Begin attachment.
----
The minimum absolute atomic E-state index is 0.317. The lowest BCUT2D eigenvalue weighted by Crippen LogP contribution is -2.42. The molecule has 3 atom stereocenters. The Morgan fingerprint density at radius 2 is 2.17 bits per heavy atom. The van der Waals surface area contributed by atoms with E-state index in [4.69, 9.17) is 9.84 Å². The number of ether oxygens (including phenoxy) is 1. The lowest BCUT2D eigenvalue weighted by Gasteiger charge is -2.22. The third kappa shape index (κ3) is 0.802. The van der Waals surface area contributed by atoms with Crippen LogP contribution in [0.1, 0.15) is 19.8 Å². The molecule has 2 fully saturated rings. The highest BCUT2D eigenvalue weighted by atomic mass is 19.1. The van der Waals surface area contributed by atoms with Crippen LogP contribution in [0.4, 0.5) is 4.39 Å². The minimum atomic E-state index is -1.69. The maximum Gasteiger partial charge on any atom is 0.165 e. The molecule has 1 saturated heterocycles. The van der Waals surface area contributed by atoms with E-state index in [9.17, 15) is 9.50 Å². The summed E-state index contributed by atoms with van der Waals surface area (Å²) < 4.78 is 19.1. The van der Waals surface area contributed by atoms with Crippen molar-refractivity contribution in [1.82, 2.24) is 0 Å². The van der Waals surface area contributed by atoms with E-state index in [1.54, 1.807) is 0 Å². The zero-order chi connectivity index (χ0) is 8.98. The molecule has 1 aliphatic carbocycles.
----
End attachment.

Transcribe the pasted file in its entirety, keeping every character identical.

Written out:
The minimum absolute atomic E-state index is 0.317. The lowest BCUT2D eigenvalue weighted by Crippen LogP contribution is -2.42. The molecule has 3 atom stereocenters. The Morgan fingerprint density at radius 2 is 2.17 bits per heavy atom. The van der Waals surface area contributed by atoms with E-state index in [4.69, 9.17) is 9.84 Å². The number of ether oxygens (including phenoxy) is 1. The lowest BCUT2D eigenvalue weighted by Gasteiger charge is -2.22. The third kappa shape index (κ3) is 0.802. The van der Waals surface area contributed by atoms with Crippen LogP contribution in [0.1, 0.15) is 19.8 Å². The molecule has 2 fully saturated rings. The highest BCUT2D eigenvalue weighted by atomic mass is 19.1. The van der Waals surface area contributed by atoms with Crippen LogP contribution in [0.4, 0.5) is 4.39 Å². The minimum atomic E-state index is -1.69. The maximum Gasteiger partial charge on any atom is 0.165 e. The molecule has 1 saturated heterocycles. The van der Waals surface area contributed by atoms with E-state index in [9.17, 15) is 9.50 Å². The summed E-state index contributed by atoms with van der Waals surface area (Å²) < 4.78 is 19.1. The van der Waals surface area contributed by atoms with Crippen molar-refractivity contribution in [1.82, 2.24) is 0 Å². The van der Waals surface area contributed by atoms with E-state index in [1.54, 1.807) is 0 Å². The zero-order chi connectivity index (χ0) is 8.98. The molecule has 1 aliphatic carbocycles.